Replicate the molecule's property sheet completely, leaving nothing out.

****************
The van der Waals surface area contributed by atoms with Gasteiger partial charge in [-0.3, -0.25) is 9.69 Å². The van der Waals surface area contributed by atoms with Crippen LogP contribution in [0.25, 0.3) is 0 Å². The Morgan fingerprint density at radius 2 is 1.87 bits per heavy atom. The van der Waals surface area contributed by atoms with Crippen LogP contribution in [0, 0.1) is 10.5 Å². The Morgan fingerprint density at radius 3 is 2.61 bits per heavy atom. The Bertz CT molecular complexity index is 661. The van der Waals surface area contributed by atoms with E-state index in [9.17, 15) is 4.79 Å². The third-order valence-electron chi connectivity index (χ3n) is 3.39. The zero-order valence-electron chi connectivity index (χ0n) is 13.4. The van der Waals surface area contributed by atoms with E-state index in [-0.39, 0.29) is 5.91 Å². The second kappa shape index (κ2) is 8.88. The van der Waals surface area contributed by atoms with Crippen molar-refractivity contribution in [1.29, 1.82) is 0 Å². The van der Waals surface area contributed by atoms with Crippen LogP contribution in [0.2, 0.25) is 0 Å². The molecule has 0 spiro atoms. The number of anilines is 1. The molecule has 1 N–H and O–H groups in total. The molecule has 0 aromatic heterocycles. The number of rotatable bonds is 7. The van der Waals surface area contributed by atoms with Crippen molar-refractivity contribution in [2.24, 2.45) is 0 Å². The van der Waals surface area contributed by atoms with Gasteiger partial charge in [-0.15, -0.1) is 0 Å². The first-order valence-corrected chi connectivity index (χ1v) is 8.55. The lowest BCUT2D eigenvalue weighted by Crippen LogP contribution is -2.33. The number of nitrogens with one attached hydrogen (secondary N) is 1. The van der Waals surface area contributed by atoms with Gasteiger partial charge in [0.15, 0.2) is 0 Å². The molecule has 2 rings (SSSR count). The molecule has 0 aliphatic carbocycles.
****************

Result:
The van der Waals surface area contributed by atoms with Gasteiger partial charge in [-0.3, -0.25) is 9.69 Å². The van der Waals surface area contributed by atoms with Crippen LogP contribution in [0.25, 0.3) is 0 Å². The Morgan fingerprint density at radius 2 is 1.87 bits per heavy atom. The van der Waals surface area contributed by atoms with Crippen LogP contribution in [0, 0.1) is 10.5 Å². The Morgan fingerprint density at radius 3 is 2.61 bits per heavy atom. The Bertz CT molecular complexity index is 661. The van der Waals surface area contributed by atoms with E-state index in [9.17, 15) is 4.79 Å². The third-order valence-electron chi connectivity index (χ3n) is 3.39. The zero-order valence-electron chi connectivity index (χ0n) is 13.4. The van der Waals surface area contributed by atoms with E-state index in [-0.39, 0.29) is 5.91 Å². The second kappa shape index (κ2) is 8.88. The van der Waals surface area contributed by atoms with Crippen molar-refractivity contribution in [1.29, 1.82) is 0 Å². The van der Waals surface area contributed by atoms with Crippen LogP contribution in [0.2, 0.25) is 0 Å². The molecule has 0 spiro atoms. The number of anilines is 1. The molecule has 1 N–H and O–H groups in total. The molecule has 0 aromatic heterocycles. The number of rotatable bonds is 7. The van der Waals surface area contributed by atoms with Crippen molar-refractivity contribution in [2.24, 2.45) is 0 Å². The van der Waals surface area contributed by atoms with Gasteiger partial charge in [-0.15, -0.1) is 0 Å². The first-order valence-corrected chi connectivity index (χ1v) is 8.55. The lowest BCUT2D eigenvalue weighted by Crippen LogP contribution is -2.33. The number of nitrogens with one attached hydrogen (secondary N) is 1. The van der Waals surface area contributed by atoms with Gasteiger partial charge in [0.15, 0.2) is 0 Å². The molecule has 2 rings (SSSR count). The molecule has 0 aliphatic carbocycles.